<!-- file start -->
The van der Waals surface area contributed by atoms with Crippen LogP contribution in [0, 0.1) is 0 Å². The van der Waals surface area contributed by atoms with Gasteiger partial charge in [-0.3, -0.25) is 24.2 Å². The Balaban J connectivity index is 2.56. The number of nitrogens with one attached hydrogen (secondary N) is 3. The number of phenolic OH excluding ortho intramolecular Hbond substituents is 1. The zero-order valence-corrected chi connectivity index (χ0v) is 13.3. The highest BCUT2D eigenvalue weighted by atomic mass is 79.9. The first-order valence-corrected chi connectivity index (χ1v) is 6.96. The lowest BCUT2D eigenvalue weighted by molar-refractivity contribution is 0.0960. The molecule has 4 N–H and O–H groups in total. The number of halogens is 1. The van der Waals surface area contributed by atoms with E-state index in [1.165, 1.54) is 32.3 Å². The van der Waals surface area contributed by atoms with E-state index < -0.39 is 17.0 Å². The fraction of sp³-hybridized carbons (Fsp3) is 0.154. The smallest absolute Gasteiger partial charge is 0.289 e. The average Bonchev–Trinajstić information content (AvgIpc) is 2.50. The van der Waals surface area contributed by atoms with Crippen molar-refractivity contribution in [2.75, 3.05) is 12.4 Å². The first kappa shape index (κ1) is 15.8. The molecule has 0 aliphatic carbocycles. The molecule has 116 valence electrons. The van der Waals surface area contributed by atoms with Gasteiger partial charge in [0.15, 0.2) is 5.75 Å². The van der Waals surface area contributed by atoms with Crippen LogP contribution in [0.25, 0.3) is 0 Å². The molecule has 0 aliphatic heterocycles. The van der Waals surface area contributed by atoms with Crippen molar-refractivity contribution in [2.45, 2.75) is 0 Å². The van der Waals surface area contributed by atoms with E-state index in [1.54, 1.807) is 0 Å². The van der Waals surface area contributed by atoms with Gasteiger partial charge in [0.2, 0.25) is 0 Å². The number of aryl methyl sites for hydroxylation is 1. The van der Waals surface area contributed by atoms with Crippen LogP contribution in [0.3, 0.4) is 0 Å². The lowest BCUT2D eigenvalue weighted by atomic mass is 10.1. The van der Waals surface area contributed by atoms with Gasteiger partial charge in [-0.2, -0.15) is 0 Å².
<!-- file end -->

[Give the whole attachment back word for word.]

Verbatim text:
The van der Waals surface area contributed by atoms with Crippen LogP contribution in [0, 0.1) is 0 Å². The van der Waals surface area contributed by atoms with Gasteiger partial charge in [-0.3, -0.25) is 24.2 Å². The Balaban J connectivity index is 2.56. The number of nitrogens with one attached hydrogen (secondary N) is 3. The number of phenolic OH excluding ortho intramolecular Hbond substituents is 1. The zero-order valence-corrected chi connectivity index (χ0v) is 13.3. The highest BCUT2D eigenvalue weighted by atomic mass is 79.9. The first-order valence-corrected chi connectivity index (χ1v) is 6.96. The lowest BCUT2D eigenvalue weighted by molar-refractivity contribution is 0.0960. The molecule has 4 N–H and O–H groups in total. The number of halogens is 1. The van der Waals surface area contributed by atoms with E-state index in [1.165, 1.54) is 32.3 Å². The van der Waals surface area contributed by atoms with E-state index < -0.39 is 17.0 Å². The fraction of sp³-hybridized carbons (Fsp3) is 0.154. The smallest absolute Gasteiger partial charge is 0.289 e. The average Bonchev–Trinajstić information content (AvgIpc) is 2.50. The van der Waals surface area contributed by atoms with Crippen molar-refractivity contribution in [2.75, 3.05) is 12.4 Å². The first kappa shape index (κ1) is 15.8. The molecule has 0 aliphatic carbocycles. The molecule has 116 valence electrons. The van der Waals surface area contributed by atoms with Gasteiger partial charge in [0.15, 0.2) is 5.75 Å². The van der Waals surface area contributed by atoms with Crippen LogP contribution in [0.25, 0.3) is 0 Å². The molecule has 0 aliphatic heterocycles. The van der Waals surface area contributed by atoms with Crippen molar-refractivity contribution in [2.45, 2.75) is 0 Å². The van der Waals surface area contributed by atoms with E-state index in [1.54, 1.807) is 0 Å². The van der Waals surface area contributed by atoms with Gasteiger partial charge in [0.2, 0.25) is 0 Å². The number of aryl methyl sites for hydroxylation is 1. The van der Waals surface area contributed by atoms with Crippen LogP contribution in [0.3, 0.4) is 0 Å². The lowest BCUT2D eigenvalue weighted by atomic mass is 10.1. The van der Waals surface area contributed by atoms with Gasteiger partial charge in [-0.2, -0.15) is 0 Å².